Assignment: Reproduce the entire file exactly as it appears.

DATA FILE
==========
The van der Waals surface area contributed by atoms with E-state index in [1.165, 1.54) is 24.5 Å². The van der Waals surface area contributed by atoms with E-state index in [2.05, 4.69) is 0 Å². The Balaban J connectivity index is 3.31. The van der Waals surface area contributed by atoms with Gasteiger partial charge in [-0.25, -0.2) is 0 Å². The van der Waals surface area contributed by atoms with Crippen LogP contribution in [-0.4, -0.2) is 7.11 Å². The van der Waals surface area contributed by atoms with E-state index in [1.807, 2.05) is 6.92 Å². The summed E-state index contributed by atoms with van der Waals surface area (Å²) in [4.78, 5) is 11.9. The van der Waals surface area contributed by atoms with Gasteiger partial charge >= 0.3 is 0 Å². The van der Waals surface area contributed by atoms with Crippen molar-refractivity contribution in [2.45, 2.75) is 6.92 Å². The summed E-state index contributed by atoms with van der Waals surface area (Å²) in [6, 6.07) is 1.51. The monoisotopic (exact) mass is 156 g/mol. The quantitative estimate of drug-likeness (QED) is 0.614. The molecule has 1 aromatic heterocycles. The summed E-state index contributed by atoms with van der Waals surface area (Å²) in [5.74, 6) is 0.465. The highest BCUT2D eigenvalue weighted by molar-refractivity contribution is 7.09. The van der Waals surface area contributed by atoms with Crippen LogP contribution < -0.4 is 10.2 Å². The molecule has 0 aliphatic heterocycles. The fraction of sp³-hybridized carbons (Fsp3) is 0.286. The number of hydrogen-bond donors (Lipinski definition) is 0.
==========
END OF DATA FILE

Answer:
The van der Waals surface area contributed by atoms with E-state index in [1.165, 1.54) is 24.5 Å². The van der Waals surface area contributed by atoms with E-state index in [2.05, 4.69) is 0 Å². The Balaban J connectivity index is 3.31. The van der Waals surface area contributed by atoms with Gasteiger partial charge in [-0.25, -0.2) is 0 Å². The van der Waals surface area contributed by atoms with Crippen LogP contribution in [-0.4, -0.2) is 7.11 Å². The van der Waals surface area contributed by atoms with E-state index in [1.807, 2.05) is 6.92 Å². The summed E-state index contributed by atoms with van der Waals surface area (Å²) in [4.78, 5) is 11.9. The van der Waals surface area contributed by atoms with Gasteiger partial charge >= 0.3 is 0 Å². The van der Waals surface area contributed by atoms with Crippen molar-refractivity contribution in [2.45, 2.75) is 6.92 Å². The summed E-state index contributed by atoms with van der Waals surface area (Å²) in [6, 6.07) is 1.51. The monoisotopic (exact) mass is 156 g/mol. The quantitative estimate of drug-likeness (QED) is 0.614. The molecule has 1 aromatic heterocycles. The summed E-state index contributed by atoms with van der Waals surface area (Å²) in [5.74, 6) is 0.465. The highest BCUT2D eigenvalue weighted by molar-refractivity contribution is 7.09. The van der Waals surface area contributed by atoms with Crippen LogP contribution < -0.4 is 10.2 Å². The molecule has 0 aliphatic heterocycles. The fraction of sp³-hybridized carbons (Fsp3) is 0.286. The number of hydrogen-bond donors (Lipinski definition) is 0.